How to Check Python Version in Linux, Mac, & Windows

December 15, 2023


Python is an object-oriented programming language used for web development, machine learning, and automation tasks. It comes in different versions that differ in compatibility, support lifecycle, performance, security, and features.

Certain applications may require a specific version of Python, so it is crucial to know which program version you have on your system and, if necessary, install a specific one.

In this tutorial, learn how to check the Python version on Windows, Linux, or macOS.

How to check Python version - a tutorial.


Which Python Versions Exist?

The primary Python branches are Python 2 and Python 3, and each has several versions. The latest version at the time this article was written was Python 3.12.1. Python 2's final version is 2.7, which reached its end of life on January 1, 2020.

Python 2 is no longer supported, and users are strongly encouraged to migrate their code to Python 3 to ensure ongoing support and compatibility with the latest features and improvements.

When looking at the version number, there are usually three digits to read:

1. The major version - Python 3.12.1.

2. The minor version - Python 3.12.1.

3. The micro version - Python 3.12.1.

While major releases are not fully compatible, minor releases generally are. For example, version 3.12.1 should be compatible with 3.12.2. The final digit signifies the latest patches and updates.

Python 2.7 and 3.7 are different applications. Software written in one version often does not work correctly in another version. When using Python, it is essential to know which version an application requires and which version you have.

Note: Read our R vs Python comparison to learn more about these two popular programming languages in visualization, data science, and data analysis.

How to Check Python Version in Linux

Most modern Linux distributions come with Python preinstalled. To check which version is installed, open a terminal window and run the following command:

python3 --version
Checking the Python version in Linux Ubuntu.

Since most Linux versions now use Python 3 by default, we use python3 in the command syntax. However, if you still use Python 2 for some applications, omit 3 from the command to check which Python 2 version you have installed.

How to Check Python Version in Windows

Windows installations do not come with Python preinstalled. However, if you have been using Python earlier but don't remember which version, you can easily check which one is installed.

Open Windows Powershell or the Command Prompt, and run the following command:

python --version

If you have Python installed, Powershell reports the version number.

Checking the Python version in Windows.

How to Check Python Version in MacOS

If you are using a Mac, check the Python version by running the following command in the terminal:

python3 --version
Checking the Python version in macOS.

The system reports the installed version.

Checking a System with Multiple Python Versions

Python 2 and Python 3 are different programs, allowing users to run Python 2 installations separately from Python 3 on the same system. Python 3 is not entirely backward compatible.

Most systems differentiate Python 2 as python and Python 3 as python3. If you do not have Python 2, your system may use the python command in place of python3, which can be seen from the Windows example.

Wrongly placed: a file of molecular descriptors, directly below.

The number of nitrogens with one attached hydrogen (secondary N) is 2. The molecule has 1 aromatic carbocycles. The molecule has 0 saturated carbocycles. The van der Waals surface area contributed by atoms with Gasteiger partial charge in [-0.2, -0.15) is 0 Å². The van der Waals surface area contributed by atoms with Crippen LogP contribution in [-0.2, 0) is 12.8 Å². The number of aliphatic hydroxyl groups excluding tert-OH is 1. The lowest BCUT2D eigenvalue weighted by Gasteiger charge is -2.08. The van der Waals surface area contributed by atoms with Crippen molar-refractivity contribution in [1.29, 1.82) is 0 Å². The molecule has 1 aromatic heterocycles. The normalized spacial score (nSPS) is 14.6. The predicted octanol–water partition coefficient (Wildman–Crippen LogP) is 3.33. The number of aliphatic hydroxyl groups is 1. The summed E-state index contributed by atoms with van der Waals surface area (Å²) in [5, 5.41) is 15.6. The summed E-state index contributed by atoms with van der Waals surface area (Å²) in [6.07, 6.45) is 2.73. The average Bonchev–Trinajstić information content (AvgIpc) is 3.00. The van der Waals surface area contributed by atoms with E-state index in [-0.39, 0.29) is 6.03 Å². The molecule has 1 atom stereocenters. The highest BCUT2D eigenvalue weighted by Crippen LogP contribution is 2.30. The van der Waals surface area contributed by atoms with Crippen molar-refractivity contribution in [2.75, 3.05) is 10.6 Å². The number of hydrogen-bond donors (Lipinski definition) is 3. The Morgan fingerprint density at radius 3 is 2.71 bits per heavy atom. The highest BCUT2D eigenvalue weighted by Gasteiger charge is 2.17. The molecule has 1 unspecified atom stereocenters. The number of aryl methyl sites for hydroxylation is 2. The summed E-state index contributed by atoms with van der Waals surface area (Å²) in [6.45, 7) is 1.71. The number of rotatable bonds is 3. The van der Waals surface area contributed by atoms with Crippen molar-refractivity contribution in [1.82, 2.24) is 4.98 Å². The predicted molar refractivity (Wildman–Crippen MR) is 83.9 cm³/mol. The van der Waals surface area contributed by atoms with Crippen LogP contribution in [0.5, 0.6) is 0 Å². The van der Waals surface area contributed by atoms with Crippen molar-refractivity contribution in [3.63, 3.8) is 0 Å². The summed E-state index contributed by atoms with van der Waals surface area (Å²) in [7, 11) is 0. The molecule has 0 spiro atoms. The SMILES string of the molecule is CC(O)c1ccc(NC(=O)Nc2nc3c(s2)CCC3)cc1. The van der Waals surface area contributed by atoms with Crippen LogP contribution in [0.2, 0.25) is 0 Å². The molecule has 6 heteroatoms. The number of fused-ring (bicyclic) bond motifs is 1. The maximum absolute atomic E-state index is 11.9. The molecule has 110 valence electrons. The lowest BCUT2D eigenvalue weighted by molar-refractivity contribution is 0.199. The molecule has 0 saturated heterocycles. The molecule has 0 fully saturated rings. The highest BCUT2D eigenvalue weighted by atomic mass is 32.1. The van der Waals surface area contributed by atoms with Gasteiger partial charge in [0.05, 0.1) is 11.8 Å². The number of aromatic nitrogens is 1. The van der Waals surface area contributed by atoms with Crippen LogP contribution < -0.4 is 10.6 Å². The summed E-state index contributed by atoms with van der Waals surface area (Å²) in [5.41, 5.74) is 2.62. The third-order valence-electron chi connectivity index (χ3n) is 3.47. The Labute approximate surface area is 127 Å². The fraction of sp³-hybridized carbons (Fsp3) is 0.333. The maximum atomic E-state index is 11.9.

However, in Linux and macOS, if you need to check Python 2 version, enter:

python --version

To check the version of Python 3 software:

python3 --version

Note: Python does not have a built-in upgrade system. You need to download the latest version and install it.

How to Check Python Version in Script

When writing an application, include a mechanism that checks the Python version before execution, as this helps prevent crashes and resolve potential incompatibilities. Follow the steps below to create a Python script that checks the program version:

1. Open a text editor and paste the following code:

import sys
if not sys.version_info.major == 3 and sys.version_info.minor >= 10:
    print("Python 3.10 or higher is required.")
    print("You are using Python {}.{}.".format(sys.version_info.major, sys.version_info.minor))
    print("You're good to go!")
    print("You are using Python {}.{}.".format(sys.version_info.major, sys.version_info.minor))

You can replace the version number with your own prerequisite.

2. Save the script with a .py extension and run it with python3. For example:

Checking the Python version using a Python script.

When the script runs, it tests to see if Python 3.10 is installed. After testing, it sends a notification and displays the current Python version.

Note: One of the common issues in working with Python and datasets is missing data. Learn how to handle missing data in Python.


You now know how to check the Python version in several operating systems. Checking the Python version is crucial for ensuring compatibility with specific libraries and functionalities.

If you want to learn how to upgrade Python to a newer version on Windows, macOS, and Linux, check out our article on how to upgrade Python.

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Bosko Marijan
Having worked as an educator and content writer, combined with his lifelong passion for all things high-tech, Bosko strives to simplify intricate concepts and make them user-friendly. That has led him to technical writing at PhoenixNAP, where he continues his mission of spreading knowledge.
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